My exposure to fine art began early in life. My father, Phillip Levine, is a well-known and respected Pacific Northwest figurative bronze sculptor and he involved me in his work beginning at an early age. By the time I was thirteen, I had built my first foundry and have assisted him throughout his career. My father’s time and space were always available and this is where I began to learn to use tools and to conceive in three dimensions. Out home was filled with art and artists and I had the great fortune to grow up in a visually and intellectually rich environment. My mother Rachael, an educator, bestowed to me her great love of the natural world and its mysteries.
I attended the University of Washington with a dual interest in art and science. I perceived a close relationship between the two disciplines and continue to explore this connection in my work to this day. Although I graduated from Colorado State University with a BFA and a concentration in ceramics, it was a circuitous path that led me though sculpture, ceramics and glass before I was introduced to fine furniture making while teaching art and design at a local college. Because of a wide exposure to varied media I have been able to integrate a broader range of materials and processes into my work. Although I don’t have a strict formal education in furniture and furniture making, I feel that my approach to this discipline began outside convention and has thereby allowed for greater and freer exploration.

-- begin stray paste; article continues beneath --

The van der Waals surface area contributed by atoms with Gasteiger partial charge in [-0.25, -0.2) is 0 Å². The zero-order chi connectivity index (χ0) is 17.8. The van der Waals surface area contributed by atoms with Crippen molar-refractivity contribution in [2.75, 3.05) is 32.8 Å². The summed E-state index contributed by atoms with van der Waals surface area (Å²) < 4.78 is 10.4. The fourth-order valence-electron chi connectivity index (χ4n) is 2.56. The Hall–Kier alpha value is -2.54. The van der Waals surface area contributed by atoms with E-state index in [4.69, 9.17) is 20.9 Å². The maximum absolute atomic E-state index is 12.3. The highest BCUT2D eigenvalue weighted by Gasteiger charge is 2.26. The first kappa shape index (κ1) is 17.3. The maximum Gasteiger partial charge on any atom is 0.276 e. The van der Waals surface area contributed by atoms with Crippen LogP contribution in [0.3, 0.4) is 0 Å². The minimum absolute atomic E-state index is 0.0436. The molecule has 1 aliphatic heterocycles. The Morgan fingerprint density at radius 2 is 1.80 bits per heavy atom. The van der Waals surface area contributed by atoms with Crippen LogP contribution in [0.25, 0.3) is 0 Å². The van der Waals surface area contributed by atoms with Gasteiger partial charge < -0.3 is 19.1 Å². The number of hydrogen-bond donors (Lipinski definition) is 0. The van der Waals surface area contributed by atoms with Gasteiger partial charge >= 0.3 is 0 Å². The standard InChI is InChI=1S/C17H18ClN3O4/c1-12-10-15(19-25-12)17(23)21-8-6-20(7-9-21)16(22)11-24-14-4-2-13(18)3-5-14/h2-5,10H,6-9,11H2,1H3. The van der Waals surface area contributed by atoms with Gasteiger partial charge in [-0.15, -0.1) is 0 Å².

I live amidst nature on Bainbridge Island, Washington. The natural world has always been the source of inspiration for my work. The wonder of what is has simply given rise to a life and an opportunity to explore ideas and forms as a natural part of being human.